The food and drink industry will rise to the challenge of helping to reduce children’s calorie intake, says the Food and Drink Federation (FDF), as the government launches the next stage of its childhood obesity plan.
Food and drink firms have called on ingredients manufacturers and researchers to help identify potential sugar alternatives, in a bid to aid companies in reformulating their products and improve public health.
Most food manufacturers go beyond their legal obligation to provide clear nutrition labelling, says the Food and Drink Federation (FDF), after claims manufacturers were “deliberately deceiving” shoppers by not using colour-coded labels on cereal packaging.
Shadow secretary for international trade Barry Gardiner will lead a top line-up of speakers at the Food and Drink Federation’s (FDF’s) 2017 Convention, which takes place at the British Museum in London on July 11.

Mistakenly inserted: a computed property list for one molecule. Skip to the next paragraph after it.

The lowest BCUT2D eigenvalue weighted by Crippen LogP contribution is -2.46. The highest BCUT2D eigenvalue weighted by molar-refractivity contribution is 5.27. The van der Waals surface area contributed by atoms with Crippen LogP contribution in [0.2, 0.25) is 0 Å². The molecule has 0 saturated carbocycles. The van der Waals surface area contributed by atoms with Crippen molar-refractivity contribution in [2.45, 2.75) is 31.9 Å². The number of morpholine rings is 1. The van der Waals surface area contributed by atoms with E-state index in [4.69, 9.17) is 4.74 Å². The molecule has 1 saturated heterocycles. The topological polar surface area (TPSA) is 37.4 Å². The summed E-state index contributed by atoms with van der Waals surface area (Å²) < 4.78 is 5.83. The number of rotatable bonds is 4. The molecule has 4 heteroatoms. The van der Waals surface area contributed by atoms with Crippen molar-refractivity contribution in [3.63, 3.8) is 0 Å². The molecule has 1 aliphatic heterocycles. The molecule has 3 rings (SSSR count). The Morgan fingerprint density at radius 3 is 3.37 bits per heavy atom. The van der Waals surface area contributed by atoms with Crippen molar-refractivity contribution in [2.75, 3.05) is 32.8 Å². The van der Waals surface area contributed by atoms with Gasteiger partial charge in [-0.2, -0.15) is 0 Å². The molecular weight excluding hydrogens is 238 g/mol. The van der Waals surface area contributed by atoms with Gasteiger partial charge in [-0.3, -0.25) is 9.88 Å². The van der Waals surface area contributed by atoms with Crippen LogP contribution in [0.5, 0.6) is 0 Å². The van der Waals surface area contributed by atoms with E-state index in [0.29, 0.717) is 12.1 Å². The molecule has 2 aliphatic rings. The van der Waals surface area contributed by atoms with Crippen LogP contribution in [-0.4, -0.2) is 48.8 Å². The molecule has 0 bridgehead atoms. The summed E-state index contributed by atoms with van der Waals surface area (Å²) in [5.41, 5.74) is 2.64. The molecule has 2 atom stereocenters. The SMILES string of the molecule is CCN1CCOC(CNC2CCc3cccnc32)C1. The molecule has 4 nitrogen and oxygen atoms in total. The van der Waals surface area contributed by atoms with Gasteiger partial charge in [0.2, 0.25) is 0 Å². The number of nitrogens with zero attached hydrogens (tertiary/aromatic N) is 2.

The ban on adverts for foods high in fat, sugar and salt (HFSS) was only the first step in reducing childhood obesity, claimed pressure group Sustain, while doctors have called for health warnings on sugary food packaging.
Risk-averse food manufacturers need encouragement to invest in healthier products, a nutrition consultant and industry insider told a seminar dedicated to processed food at the US Institute of Food Technology (IFT) Annual Meeting and Food Expo.